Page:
Lake Anne Fellowship House Has Timeline for Redevelopment

Lake Anne Fellowship House

Lake Anne Fellowship House residents have been informed of Fellowship Square’s plans to build new housing on the site of the aging senior housing buildings.

“If all goes well as part of the county’s revitalization effort, we plan to build a new Lake Anne Fellowship building and have it up in around four to five years,” Fellowship Square Foundation president Charles Wortman wrote to residents on Dec. 4.

The nonprofit Fellowship Square, which operates senior housing at Lake Anne, Hunters Woods and several other Fairfax County locations, has been working with Cafritz Interests and discussing future plans with Reston planning and zoning and the Reston Association Design Review Board since last fall.

At Lake Anne, there are 240 units for the elderly and low-income located just across the street from Lake Anne Plaza, where significant redevelopment is also planned.

The Fellowship House redevelopment is planned in coordination with the overall Lake Anne revitalization, which will reconfigure and repurpose the area around the historic area as well as at the county-owned Crescent Apartments.  Republic Development’s redevelopment plan for Crescent and the rest of Lake Anne includes plans for about 1,000 new housing units (181 of them affordable to replace Crescent), parking and a revitalized retail district.

Currently, 114 of the 240 units are subsidized and the rest are at market rate, says Fellowship Square board member John Thillman. Fellowship House’s buildings were constructed in 1970 and ’74, and suffer from a variety of aging infrastructure issues. Among them: faulty heating and cooling systems, narrow hallways difficult for wheelchair users to navigate and difficulty getting up to Americans With Disability Act Standards. The two buildings have a 20-percent vacancy rate and are losing about $10,000 a month, Thillman said.

Thillman said he plans on filing a rezoning application with the county by early February. The plans will have to go through rezoning because Fellowship Square wants to increase the number of units on the parcel to 425. One hundred forty of the units would be affordable senior housing, which would actually provide more units than currently offered at Fellowship House. The rest would be offered at market rate, said Thillman.

Fellowship Square plans to build the new senior housing on the flat part of its land at North Shore Road and Village Road. After that building is constructed and seniors moved, then all-ages, market-rate luxury mid-rises will be built on the hill where the current Fellowship House buildings stand.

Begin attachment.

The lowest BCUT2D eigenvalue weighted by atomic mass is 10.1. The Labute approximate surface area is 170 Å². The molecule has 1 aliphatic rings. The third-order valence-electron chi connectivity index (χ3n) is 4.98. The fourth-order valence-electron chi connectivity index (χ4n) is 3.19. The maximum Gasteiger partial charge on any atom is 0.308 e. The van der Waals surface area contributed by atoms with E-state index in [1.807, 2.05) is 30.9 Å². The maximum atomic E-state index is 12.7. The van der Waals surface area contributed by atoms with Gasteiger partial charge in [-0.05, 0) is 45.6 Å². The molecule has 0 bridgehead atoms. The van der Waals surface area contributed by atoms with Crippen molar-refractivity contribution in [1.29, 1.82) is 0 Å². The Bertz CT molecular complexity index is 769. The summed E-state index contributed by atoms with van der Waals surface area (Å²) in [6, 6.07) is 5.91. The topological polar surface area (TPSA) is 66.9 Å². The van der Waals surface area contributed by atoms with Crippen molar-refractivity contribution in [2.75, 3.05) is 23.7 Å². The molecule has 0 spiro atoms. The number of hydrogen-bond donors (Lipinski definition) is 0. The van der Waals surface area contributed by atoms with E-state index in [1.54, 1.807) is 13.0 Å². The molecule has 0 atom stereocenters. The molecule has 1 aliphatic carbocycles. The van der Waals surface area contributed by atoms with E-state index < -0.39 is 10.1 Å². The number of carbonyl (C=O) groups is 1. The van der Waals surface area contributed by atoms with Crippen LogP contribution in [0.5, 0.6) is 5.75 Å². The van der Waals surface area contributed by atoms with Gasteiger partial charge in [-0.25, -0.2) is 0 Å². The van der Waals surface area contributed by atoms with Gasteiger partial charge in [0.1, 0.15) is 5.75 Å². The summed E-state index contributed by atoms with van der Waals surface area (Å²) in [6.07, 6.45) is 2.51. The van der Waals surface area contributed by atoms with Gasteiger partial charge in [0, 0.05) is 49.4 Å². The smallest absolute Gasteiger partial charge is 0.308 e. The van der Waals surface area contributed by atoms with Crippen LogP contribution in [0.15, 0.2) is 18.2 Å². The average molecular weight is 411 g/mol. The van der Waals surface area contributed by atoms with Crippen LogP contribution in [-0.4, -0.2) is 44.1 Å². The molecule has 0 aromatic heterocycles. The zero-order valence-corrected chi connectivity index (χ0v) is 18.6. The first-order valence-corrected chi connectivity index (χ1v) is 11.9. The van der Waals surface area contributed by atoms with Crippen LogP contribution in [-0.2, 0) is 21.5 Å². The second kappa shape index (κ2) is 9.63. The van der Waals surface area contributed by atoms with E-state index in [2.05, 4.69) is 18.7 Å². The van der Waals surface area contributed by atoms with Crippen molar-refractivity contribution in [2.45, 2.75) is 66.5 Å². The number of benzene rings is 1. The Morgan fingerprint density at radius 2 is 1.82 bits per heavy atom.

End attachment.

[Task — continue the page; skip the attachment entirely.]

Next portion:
“A building on this lower part of our site would provide for easy access by our residents to the proposed redeveloped Lake Anne Plaza and shops, as well as to a new grocery store proposed on the opposite side of Village Drive,” says the letter to residents. “This is a tremendous opportunity for us to keep affordable elderly apartments at Lake Anne and to finally have new and accessible apartments for our residents.”

“The remainder of the site will be developed into market rate residential units which will generate the financial ability for FSF to build the new affordable elderly building,” the letter continues. “And, in addition to our own residents’ community spaces designed into our building, our elderly residents will also have access to the recreation facilities and parking within the market rate part of the development. The market rate buildings will finally give us the financial stability to continue our mission of providing affordable elderly/disabled housing both here at Lake Anne and elsewhere in the Fairfax County/Metropolitan area.”

Thillman says he has only heard from three residents expressing concern about the plans.

However, several things have to happen for the project to move forward, says Thillman. There are two different mortgage holders for the six-acre property: The Department of Housing and Urban Development for the west side and the Virginia Housing Development Authority for the eastern half.  Both will have to agree to consolidate and retitle, which could be a long — and possibly fruitless — process, says Thillman.

Redevelopment plans will also have to go through Fairfax County Planning, the Fairfax County Board of Supervisors and Reston Association’s Design Review Board.

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